Introducing “Output Bills”, a coin-splitting technique for increasing the privacy of HandCash’ transactions
Applying skeuomorphism to UTXO handling
“skeuomorphism is a term (…) used to describe interface objects that mimic their real-world counterparts in how they appear and/or how the user can interact with them. A well-known example is the recycle bin icon used for discarding files.” According to interaction-design.org,
Our team of engineers got inspired by bills and coins denominations when thinking about smart ways of handling UTXOs in Bitcoin. By using a limited number of amount denominations, cash became easy to divide and group.
This technique is based on Dr. Craig Wright’s article Bitcoin’s privacy model, on which he describes a coin-splitting method that drastically increases privacy by generating new addresses for each output for the same transaction.
In his own words, from the 2018 article: “Right now, no wallet does this, and a user would need to have the entire process completed manually. It is something that is simple to achieve in code, but has not been deployed, as the concepts haunting Bitcoin remain biased towards a misuse.”
Don’t worry, Dr. Wright — some people are waking up!
Most Bitcoin transactions nowadays work like this: you get one or multiple UTXOs (non-spent coins) as an input for the transaction, and then you generate one output for the receiver with the amount you want to send, and the rest comes back to your change address. With this approach is easy to guess which output belongs to each participant.
With “Output Bills” now users have a large set of UTXOs of different but regular amounts — just like bills and coins. This is what is called denominations.
For example, USD denominations are: 1¢, 2¢, 5¢, 10¢, 25¢, 50¢, $1, $2, $5, $10, $20, $50 and $100, in coins and bills.
These UTXOs are used as inputs for a new transaction and they in turn generate multiple outputs using the same denominations. Each of these outputs is headed to a different address from the same receiver. And, some of the outputs actually come back to the sender, in a random fashion. All of this happens in the same transaction. You can’t tell who sent what to whom.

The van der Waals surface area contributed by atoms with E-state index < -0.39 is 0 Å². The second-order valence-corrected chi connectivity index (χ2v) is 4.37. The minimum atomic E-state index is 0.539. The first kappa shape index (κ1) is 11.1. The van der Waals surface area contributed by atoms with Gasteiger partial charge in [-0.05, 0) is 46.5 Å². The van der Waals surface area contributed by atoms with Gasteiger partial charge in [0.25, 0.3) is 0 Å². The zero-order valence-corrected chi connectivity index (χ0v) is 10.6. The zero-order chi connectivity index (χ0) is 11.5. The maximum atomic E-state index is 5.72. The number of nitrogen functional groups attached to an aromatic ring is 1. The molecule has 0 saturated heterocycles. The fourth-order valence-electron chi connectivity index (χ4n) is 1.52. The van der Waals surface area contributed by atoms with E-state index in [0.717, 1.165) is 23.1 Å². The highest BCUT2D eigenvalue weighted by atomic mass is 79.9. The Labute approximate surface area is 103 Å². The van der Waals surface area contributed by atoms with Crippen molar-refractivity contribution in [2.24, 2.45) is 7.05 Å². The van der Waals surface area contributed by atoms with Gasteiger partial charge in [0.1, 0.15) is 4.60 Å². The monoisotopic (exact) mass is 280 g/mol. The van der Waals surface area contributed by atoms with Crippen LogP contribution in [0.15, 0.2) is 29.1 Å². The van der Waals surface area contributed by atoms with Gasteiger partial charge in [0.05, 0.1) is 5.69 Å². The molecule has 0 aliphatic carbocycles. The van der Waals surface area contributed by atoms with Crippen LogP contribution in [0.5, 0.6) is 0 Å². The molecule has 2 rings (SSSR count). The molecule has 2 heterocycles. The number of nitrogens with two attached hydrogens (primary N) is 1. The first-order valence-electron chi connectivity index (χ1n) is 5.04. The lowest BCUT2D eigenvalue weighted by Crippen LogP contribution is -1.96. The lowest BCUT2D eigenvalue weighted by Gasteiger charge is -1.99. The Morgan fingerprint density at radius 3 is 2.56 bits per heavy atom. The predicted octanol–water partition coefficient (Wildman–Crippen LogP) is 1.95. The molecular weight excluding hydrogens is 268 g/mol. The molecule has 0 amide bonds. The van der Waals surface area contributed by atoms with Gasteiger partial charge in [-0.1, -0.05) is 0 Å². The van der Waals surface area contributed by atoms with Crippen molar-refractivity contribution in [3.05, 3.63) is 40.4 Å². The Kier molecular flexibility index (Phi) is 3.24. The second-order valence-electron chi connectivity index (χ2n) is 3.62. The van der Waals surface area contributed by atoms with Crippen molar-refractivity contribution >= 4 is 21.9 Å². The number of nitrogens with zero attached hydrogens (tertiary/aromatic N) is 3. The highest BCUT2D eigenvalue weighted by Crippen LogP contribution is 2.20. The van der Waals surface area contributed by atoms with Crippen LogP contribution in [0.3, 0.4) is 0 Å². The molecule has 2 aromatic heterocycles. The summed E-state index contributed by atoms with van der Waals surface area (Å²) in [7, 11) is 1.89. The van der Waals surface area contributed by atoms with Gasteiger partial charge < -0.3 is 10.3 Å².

“Simulating use” by splitting the coins makes the wallet much more private and secure. “If the coins remain separate, and we keep colour groups separate, we can now see how an analysis of the sources become increasingly difficult.”
This also serves as protection for users with big amounts of BSV in their wallets, as they typically receive one big UTXO from exchanges every time they top up their wallets. So with the legacy way of handling transactions, their big UTXO’s (like 30 BSV) gets revealed to the receiver that the sender has -at least- that amount of BSV in their wallet. If exchanges implemented this technique, all withdrawals would increase the privacy of their users.
Another big benefit of using this technique is it opens the door to a smarter, more flexible way of handling UTXOs to support more advanced use cases and products currently under development.
HandCash on Privacy and Security
We want our users to transact privately in a safe environment that offers the highest levels of security, while remaining simple for the our end users.
That’s why we offer best-in-class privacy when transacting from $handle to $handle — all $handle transactions are currently truly peer-to-peer, never re-using the same keys, we implemented the first 2FA non-custodial wallets, and now with “Output Bills” we are adding an extra layer of privacy for all your payments.
You don’t get any of these features with “raw Bitcoin”, so your mom transacting with HandCash has more privacy and security by default than you when using most other Bitcoin wallet services.
Usually, every time we simplify things for our users, we can make the process much more private and secure as a side effect.
Take a look at this transaction for example to check out how it looks like. 4 inputs and 19 outputs to 19 different addresses, in the same transaction. You can’t tell what’s going where from the outside. And, over time, with usage, the inputs will also use regular denominations more frequently.
We are only adding “Output Bills” to $handle to $handle transactions now, but in the future we will also do it for all Paymail transactions too. We don’t offer this privacy enhancement to raw legacy payments as not all services support multi-output transactions, and can cause issues with accounting.
Special thanks to Dr. Craig Wright, Ivan Mlinaric and Rafa Jimenez for making this possible.